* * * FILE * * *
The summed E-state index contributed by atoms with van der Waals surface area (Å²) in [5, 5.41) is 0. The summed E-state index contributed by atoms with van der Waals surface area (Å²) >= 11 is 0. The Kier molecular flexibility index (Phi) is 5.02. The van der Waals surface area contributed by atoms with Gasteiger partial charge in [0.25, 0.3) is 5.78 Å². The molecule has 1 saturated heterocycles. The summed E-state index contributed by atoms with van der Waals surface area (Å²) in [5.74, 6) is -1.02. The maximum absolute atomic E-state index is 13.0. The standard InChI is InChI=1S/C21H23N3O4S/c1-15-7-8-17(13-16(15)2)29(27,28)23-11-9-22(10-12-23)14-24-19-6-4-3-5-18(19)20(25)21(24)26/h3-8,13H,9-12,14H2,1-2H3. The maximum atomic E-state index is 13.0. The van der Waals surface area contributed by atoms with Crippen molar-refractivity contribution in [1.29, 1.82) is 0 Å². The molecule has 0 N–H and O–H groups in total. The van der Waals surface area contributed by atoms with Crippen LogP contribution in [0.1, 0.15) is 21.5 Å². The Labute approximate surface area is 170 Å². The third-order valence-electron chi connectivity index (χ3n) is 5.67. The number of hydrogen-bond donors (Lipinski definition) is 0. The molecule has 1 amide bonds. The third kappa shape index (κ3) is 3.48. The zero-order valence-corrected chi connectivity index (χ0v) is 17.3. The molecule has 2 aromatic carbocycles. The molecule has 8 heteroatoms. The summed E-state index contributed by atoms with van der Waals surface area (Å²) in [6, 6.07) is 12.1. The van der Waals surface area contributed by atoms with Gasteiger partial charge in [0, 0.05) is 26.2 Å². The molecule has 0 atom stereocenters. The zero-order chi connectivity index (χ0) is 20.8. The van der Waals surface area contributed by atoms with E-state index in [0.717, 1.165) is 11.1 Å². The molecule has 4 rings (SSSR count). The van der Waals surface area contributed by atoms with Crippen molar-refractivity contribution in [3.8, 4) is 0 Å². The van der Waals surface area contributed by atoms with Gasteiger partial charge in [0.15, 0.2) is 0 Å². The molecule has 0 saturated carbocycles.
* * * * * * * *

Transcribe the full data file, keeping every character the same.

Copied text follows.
The summed E-state index contributed by atoms with van der Waals surface area (Å²) in [5, 5.41) is 0. The summed E-state index contributed by atoms with van der Waals surface area (Å²) >= 11 is 0. The Kier molecular flexibility index (Phi) is 5.02. The van der Waals surface area contributed by atoms with Gasteiger partial charge in [0.25, 0.3) is 5.78 Å². The molecule has 1 saturated heterocycles. The summed E-state index contributed by atoms with van der Waals surface area (Å²) in [5.74, 6) is -1.02. The maximum absolute atomic E-state index is 13.0. The standard InChI is InChI=1S/C21H23N3O4S/c1-15-7-8-17(13-16(15)2)29(27,28)23-11-9-22(10-12-23)14-24-19-6-4-3-5-18(19)20(25)21(24)26/h3-8,13H,9-12,14H2,1-2H3. The maximum atomic E-state index is 13.0. The van der Waals surface area contributed by atoms with Crippen molar-refractivity contribution in [1.29, 1.82) is 0 Å². The molecule has 0 N–H and O–H groups in total. The van der Waals surface area contributed by atoms with Crippen LogP contribution in [0.1, 0.15) is 21.5 Å². The Labute approximate surface area is 170 Å². The third-order valence-electron chi connectivity index (χ3n) is 5.67. The number of hydrogen-bond donors (Lipinski definition) is 0. The molecule has 1 amide bonds. The third kappa shape index (κ3) is 3.48. The zero-order valence-corrected chi connectivity index (χ0v) is 17.3. The molecule has 2 aromatic carbocycles. The molecule has 8 heteroatoms. The summed E-state index contributed by atoms with van der Waals surface area (Å²) in [6, 6.07) is 12.1. The van der Waals surface area contributed by atoms with Gasteiger partial charge in [0, 0.05) is 26.2 Å². The molecule has 0 atom stereocenters. The zero-order chi connectivity index (χ0) is 20.8. The van der Waals surface area contributed by atoms with E-state index in [0.717, 1.165) is 11.1 Å². The molecule has 4 rings (SSSR count). The van der Waals surface area contributed by atoms with Crippen molar-refractivity contribution in [3.8, 4) is 0 Å². The van der Waals surface area contributed by atoms with Gasteiger partial charge in [0.15, 0.2) is 0 Å². The molecule has 0 saturated carbocycles.